San Francisco firm introduces new maps of Flint water system

SAN FRANCISCO—OmniSci, the San Francisco-based big data analytics and graphics software developer, and BlueConduit, the Ann Arbor-based water infrastructure analytics company, announced the debut of a public website that maps current information about residential water service line replacements in Flint.

The Flint service line map may be found at www.flintpipemap.org.

These water service lines are the pipes that deliver each home their water. If the pipes are made of lead, they can contaminate that home’s water with lead. The problem: Flint, like most other cities, did not know exactly which pipes were lead. Presented in house-by-house detail, the map allows residents to easily find out about their known or likely water service line material, along with repair dates and other useful information.

Officials of the two companies said the Flint water map is the first to use artificial intelligence and machine learning to predict, with high accuracy, the incidence of lead pipes in residential service water lines. The site is provided as a public service and shows the same assessment and status information used by contractors in the city’s FAST Start pipe replacement program. Residential properties are color-coded individually, according to likelihood for having lead service pipes. Clicking on a location reveals street address, pipe verification date, repair updates and links to pertinent city information.

BlueConduit collaborated with the Natural Resources Defense Council to ensure the map adhered to best practices in public health communication.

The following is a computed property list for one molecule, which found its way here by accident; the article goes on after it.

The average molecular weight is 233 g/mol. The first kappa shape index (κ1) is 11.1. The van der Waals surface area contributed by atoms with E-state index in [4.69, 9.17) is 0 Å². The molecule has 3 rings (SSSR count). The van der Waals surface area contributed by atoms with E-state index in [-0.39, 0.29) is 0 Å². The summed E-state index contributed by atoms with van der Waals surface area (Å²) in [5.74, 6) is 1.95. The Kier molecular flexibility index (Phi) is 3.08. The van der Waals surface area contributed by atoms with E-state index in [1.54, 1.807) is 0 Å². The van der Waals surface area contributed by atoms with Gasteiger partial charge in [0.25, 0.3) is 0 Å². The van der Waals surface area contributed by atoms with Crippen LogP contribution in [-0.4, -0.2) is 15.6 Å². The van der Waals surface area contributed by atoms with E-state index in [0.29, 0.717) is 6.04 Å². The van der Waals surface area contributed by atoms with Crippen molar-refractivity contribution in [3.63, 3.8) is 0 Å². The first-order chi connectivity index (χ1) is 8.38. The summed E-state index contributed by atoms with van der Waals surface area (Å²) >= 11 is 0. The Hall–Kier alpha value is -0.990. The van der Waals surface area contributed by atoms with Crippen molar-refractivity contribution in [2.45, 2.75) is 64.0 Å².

“As we addressed the incredible complexity of predicting the presence of lead pipes in Flint, our model incorporated a massive amount of data from dozens of sources,” said BlueConduit chief data scientist Jared Webb. “We were extremely pleased with the power of the OmniSci platform to integrate and process this information. We looked at other technologies, but OmniSci was the only solution that was able to interactively query, filter, and render the geospatial data we had.”

Beginning in 2016 in response to its water crisis, the city of Flint has been replacing lead or galvanized steel service lines to residential homes under its FAST Start program. Due in large part to the predictive algorithm developed by BlueConduit and enabled by OmniSci’s analytics technology, the hit rate for finding lead or galvanized service pipes in Flint increased from as low as 15 percent without the use of the algorithm, to 80 percent with the algorithm.

Through 2019, the City of Flint has checked service lines at 24,304 residences and replaced 9,448 lead or galvanized steel lines. It predicts more than 1,000 homes still require replacements and anticipates completing the project by the end of 2020.

“The community, environmental health, and economic benefits of this project can’t be overemphasized,” stated Eric Schwartz, co-founder of BlueConduit and professor at the University of Michigan. “Helping the Flint community switch quickly and most efficiently to safer water infrastructure is an ideal example of how big data analytics can be used to solve complex problems with a positive social impact. BlueConduit has worked to help stretch taxpayer dollars farther so that they can remove lead service lines from more residents’ homes and do so quicker. BlueConduit is proud to have welcomed OmniSci as a key partner in our initiatives for addressing these infrastructure and informational challenges that continue from the Flint water crisis.”

More at www.omnisci.com or www.blueconduit.com.

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